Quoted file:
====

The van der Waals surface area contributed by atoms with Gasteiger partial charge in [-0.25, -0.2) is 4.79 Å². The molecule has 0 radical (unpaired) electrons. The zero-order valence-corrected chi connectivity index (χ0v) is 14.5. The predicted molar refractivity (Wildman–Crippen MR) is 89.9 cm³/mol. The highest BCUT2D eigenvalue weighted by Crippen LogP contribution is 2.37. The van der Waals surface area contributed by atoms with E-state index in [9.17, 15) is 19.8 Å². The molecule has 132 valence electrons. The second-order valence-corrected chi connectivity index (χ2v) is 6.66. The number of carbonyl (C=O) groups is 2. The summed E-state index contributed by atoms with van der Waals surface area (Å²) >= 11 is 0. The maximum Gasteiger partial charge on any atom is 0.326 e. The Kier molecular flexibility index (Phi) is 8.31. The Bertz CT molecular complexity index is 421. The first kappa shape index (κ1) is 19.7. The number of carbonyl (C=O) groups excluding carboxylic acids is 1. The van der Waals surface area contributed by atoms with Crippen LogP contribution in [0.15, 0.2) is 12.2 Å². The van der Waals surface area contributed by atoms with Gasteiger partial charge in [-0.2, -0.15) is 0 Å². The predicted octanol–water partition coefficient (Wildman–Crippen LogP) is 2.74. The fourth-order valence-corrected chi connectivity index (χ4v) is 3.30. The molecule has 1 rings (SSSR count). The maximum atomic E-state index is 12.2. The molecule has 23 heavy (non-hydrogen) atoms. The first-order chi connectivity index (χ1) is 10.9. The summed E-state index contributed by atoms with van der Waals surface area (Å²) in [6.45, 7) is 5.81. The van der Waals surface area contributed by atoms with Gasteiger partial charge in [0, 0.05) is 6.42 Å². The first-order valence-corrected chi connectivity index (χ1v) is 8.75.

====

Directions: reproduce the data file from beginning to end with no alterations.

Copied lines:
The van der Waals surface area contributed by atoms with Gasteiger partial charge in [-0.25, -0.2) is 4.79 Å². The molecule has 0 radical (unpaired) electrons. The zero-order valence-corrected chi connectivity index (χ0v) is 14.5. The predicted molar refractivity (Wildman–Crippen MR) is 89.9 cm³/mol. The highest BCUT2D eigenvalue weighted by Crippen LogP contribution is 2.37. The van der Waals surface area contributed by atoms with E-state index in [9.17, 15) is 19.8 Å². The molecule has 132 valence electrons. The second-order valence-corrected chi connectivity index (χ2v) is 6.66. The number of carbonyl (C=O) groups is 2. The summed E-state index contributed by atoms with van der Waals surface area (Å²) >= 11 is 0. The maximum Gasteiger partial charge on any atom is 0.326 e. The Kier molecular flexibility index (Phi) is 8.31. The Bertz CT molecular complexity index is 421. The first kappa shape index (κ1) is 19.7. The number of carbonyl (C=O) groups excluding carboxylic acids is 1. The van der Waals surface area contributed by atoms with Crippen LogP contribution in [0.15, 0.2) is 12.2 Å². The van der Waals surface area contributed by atoms with Gasteiger partial charge in [-0.2, -0.15) is 0 Å². The predicted octanol–water partition coefficient (Wildman–Crippen LogP) is 2.74. The fourth-order valence-corrected chi connectivity index (χ4v) is 3.30. The molecule has 1 rings (SSSR count). The maximum atomic E-state index is 12.2. The molecule has 23 heavy (non-hydrogen) atoms. The first-order chi connectivity index (χ1) is 10.9. The summed E-state index contributed by atoms with van der Waals surface area (Å²) in [6.45, 7) is 5.81. The van der Waals surface area contributed by atoms with Gasteiger partial charge in [0, 0.05) is 6.42 Å². The first-order valence-corrected chi connectivity index (χ1v) is 8.75.